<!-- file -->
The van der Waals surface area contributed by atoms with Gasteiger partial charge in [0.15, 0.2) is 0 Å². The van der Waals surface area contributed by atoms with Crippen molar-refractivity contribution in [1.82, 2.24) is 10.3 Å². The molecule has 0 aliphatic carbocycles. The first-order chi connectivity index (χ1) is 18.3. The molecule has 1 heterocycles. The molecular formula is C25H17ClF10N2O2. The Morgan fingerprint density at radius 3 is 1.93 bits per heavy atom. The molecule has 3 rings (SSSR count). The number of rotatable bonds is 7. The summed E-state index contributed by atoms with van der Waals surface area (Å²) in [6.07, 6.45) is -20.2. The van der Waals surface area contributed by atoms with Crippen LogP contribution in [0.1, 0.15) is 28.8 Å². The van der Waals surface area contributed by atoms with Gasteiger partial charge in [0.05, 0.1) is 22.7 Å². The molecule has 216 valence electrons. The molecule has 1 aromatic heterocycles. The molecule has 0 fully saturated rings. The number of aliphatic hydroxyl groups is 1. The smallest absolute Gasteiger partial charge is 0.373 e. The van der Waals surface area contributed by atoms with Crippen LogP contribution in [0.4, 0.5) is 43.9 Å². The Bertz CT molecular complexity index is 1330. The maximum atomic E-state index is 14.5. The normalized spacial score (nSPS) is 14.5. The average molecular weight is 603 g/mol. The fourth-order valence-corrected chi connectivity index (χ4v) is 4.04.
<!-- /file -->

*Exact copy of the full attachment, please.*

The van der Waals surface area contributed by atoms with Gasteiger partial charge in [0.15, 0.2) is 0 Å². The van der Waals surface area contributed by atoms with Crippen molar-refractivity contribution in [1.82, 2.24) is 10.3 Å². The molecule has 0 aliphatic carbocycles. The first-order chi connectivity index (χ1) is 18.3. The molecule has 1 heterocycles. The molecular formula is C25H17ClF10N2O2. The Morgan fingerprint density at radius 3 is 1.93 bits per heavy atom. The molecule has 3 rings (SSSR count). The number of rotatable bonds is 7. The summed E-state index contributed by atoms with van der Waals surface area (Å²) in [6.07, 6.45) is -20.2. The van der Waals surface area contributed by atoms with Crippen LogP contribution in [0.1, 0.15) is 28.8 Å². The van der Waals surface area contributed by atoms with Gasteiger partial charge in [0.05, 0.1) is 22.7 Å². The molecule has 216 valence electrons. The molecule has 1 aromatic heterocycles. The molecule has 0 fully saturated rings. The number of aliphatic hydroxyl groups is 1. The smallest absolute Gasteiger partial charge is 0.373 e. The van der Waals surface area contributed by atoms with Crippen LogP contribution in [0.4, 0.5) is 43.9 Å². The Bertz CT molecular complexity index is 1330. The maximum atomic E-state index is 14.5. The normalized spacial score (nSPS) is 14.5. The average molecular weight is 603 g/mol. The fourth-order valence-corrected chi connectivity index (χ4v) is 4.04.